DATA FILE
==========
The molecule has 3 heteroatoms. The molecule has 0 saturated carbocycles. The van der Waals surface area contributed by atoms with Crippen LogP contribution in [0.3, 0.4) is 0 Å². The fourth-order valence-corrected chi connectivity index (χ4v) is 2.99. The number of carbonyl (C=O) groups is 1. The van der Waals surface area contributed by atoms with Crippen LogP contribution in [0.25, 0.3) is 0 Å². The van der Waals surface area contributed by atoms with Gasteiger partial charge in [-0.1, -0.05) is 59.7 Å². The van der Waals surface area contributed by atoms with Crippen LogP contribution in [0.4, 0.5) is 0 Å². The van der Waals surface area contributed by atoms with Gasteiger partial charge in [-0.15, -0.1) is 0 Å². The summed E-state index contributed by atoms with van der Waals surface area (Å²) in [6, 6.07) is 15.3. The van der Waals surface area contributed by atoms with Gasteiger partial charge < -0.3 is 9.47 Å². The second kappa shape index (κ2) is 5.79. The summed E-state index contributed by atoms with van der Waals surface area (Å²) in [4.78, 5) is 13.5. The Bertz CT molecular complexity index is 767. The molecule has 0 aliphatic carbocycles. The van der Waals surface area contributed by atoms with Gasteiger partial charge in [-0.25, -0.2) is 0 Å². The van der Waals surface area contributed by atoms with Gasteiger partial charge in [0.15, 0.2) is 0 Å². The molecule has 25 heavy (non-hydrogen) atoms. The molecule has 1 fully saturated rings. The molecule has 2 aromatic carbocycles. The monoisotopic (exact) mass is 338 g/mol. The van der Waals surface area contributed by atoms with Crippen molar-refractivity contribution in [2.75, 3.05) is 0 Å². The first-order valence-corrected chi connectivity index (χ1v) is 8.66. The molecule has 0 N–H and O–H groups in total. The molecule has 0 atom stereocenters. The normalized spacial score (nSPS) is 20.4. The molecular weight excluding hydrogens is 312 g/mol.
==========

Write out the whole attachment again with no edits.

The molecule has 3 heteroatoms. The molecule has 0 saturated carbocycles. The van der Waals surface area contributed by atoms with Crippen LogP contribution in [0.3, 0.4) is 0 Å². The fourth-order valence-corrected chi connectivity index (χ4v) is 2.99. The number of carbonyl (C=O) groups is 1. The van der Waals surface area contributed by atoms with Crippen LogP contribution in [0.25, 0.3) is 0 Å². The van der Waals surface area contributed by atoms with Gasteiger partial charge in [-0.1, -0.05) is 59.7 Å². The van der Waals surface area contributed by atoms with Crippen LogP contribution in [0.4, 0.5) is 0 Å². The van der Waals surface area contributed by atoms with Gasteiger partial charge in [-0.15, -0.1) is 0 Å². The summed E-state index contributed by atoms with van der Waals surface area (Å²) in [6, 6.07) is 15.3. The van der Waals surface area contributed by atoms with Gasteiger partial charge < -0.3 is 9.47 Å². The second kappa shape index (κ2) is 5.79. The summed E-state index contributed by atoms with van der Waals surface area (Å²) in [4.78, 5) is 13.5. The Bertz CT molecular complexity index is 767. The molecule has 0 aliphatic carbocycles. The van der Waals surface area contributed by atoms with Gasteiger partial charge in [-0.25, -0.2) is 0 Å². The van der Waals surface area contributed by atoms with Gasteiger partial charge in [0.15, 0.2) is 0 Å². The molecule has 25 heavy (non-hydrogen) atoms. The molecule has 1 fully saturated rings. The molecule has 2 aromatic carbocycles. The monoisotopic (exact) mass is 338 g/mol. The van der Waals surface area contributed by atoms with Crippen molar-refractivity contribution in [2.75, 3.05) is 0 Å². The first-order valence-corrected chi connectivity index (χ1v) is 8.66. The molecule has 0 N–H and O–H groups in total. The molecule has 0 atom stereocenters. The normalized spacial score (nSPS) is 20.4. The molecular weight excluding hydrogens is 312 g/mol.